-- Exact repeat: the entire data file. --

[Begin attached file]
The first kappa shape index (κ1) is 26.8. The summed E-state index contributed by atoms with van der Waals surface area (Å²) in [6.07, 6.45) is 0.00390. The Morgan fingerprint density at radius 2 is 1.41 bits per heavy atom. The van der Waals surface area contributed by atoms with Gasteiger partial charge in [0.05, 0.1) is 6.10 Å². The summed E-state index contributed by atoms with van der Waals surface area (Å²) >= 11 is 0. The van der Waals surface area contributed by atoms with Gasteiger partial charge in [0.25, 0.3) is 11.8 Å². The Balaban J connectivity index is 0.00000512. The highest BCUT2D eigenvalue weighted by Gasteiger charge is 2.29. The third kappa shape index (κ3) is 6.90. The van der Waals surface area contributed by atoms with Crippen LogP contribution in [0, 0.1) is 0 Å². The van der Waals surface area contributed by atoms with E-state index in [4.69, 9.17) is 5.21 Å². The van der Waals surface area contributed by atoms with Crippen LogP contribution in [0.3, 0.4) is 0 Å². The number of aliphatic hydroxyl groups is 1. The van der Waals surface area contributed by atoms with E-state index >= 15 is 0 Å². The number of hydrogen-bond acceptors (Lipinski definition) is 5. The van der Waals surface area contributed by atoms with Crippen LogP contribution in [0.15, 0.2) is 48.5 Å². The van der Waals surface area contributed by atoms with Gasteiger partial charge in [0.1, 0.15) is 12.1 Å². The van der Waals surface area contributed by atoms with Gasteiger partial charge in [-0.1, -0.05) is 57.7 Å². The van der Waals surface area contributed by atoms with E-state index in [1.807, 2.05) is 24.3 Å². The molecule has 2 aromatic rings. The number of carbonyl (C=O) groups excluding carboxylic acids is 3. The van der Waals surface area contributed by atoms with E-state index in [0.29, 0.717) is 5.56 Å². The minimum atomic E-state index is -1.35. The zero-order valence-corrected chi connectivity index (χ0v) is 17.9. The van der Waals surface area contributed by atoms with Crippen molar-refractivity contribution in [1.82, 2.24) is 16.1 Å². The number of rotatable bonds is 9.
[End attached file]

The first kappa shape index (κ1) is 26.8. The summed E-state index contributed by atoms with van der Waals surface area (Å²) in [6.07, 6.45) is 0.00390. The Morgan fingerprint density at radius 2 is 1.41 bits per heavy atom. The van der Waals surface area contributed by atoms with Gasteiger partial charge in [0.05, 0.1) is 6.10 Å². The summed E-state index contributed by atoms with van der Waals surface area (Å²) >= 11 is 0. The van der Waals surface area contributed by atoms with Gasteiger partial charge in [0.25, 0.3) is 11.8 Å². The Balaban J connectivity index is 0.00000512. The highest BCUT2D eigenvalue weighted by Gasteiger charge is 2.29. The third kappa shape index (κ3) is 6.90. The van der Waals surface area contributed by atoms with Crippen LogP contribution in [0, 0.1) is 0 Å². The van der Waals surface area contributed by atoms with E-state index in [4.69, 9.17) is 5.21 Å². The van der Waals surface area contributed by atoms with Crippen LogP contribution in [0.3, 0.4) is 0 Å². The number of aliphatic hydroxyl groups is 1. The van der Waals surface area contributed by atoms with E-state index >= 15 is 0 Å². The number of hydrogen-bond acceptors (Lipinski definition) is 5. The van der Waals surface area contributed by atoms with Crippen LogP contribution in [0.15, 0.2) is 48.5 Å². The van der Waals surface area contributed by atoms with Gasteiger partial charge in [0.1, 0.15) is 12.1 Å². The van der Waals surface area contributed by atoms with Gasteiger partial charge in [-0.1, -0.05) is 57.7 Å². The van der Waals surface area contributed by atoms with E-state index in [1.807, 2.05) is 24.3 Å². The molecule has 2 aromatic rings. The number of carbonyl (C=O) groups excluding carboxylic acids is 3. The van der Waals surface area contributed by atoms with E-state index in [0.29, 0.717) is 5.56 Å². The minimum atomic E-state index is -1.35. The zero-order valence-corrected chi connectivity index (χ0v) is 17.9. The van der Waals surface area contributed by atoms with Crippen molar-refractivity contribution in [1.82, 2.24) is 16.1 Å². The number of rotatable bonds is 9.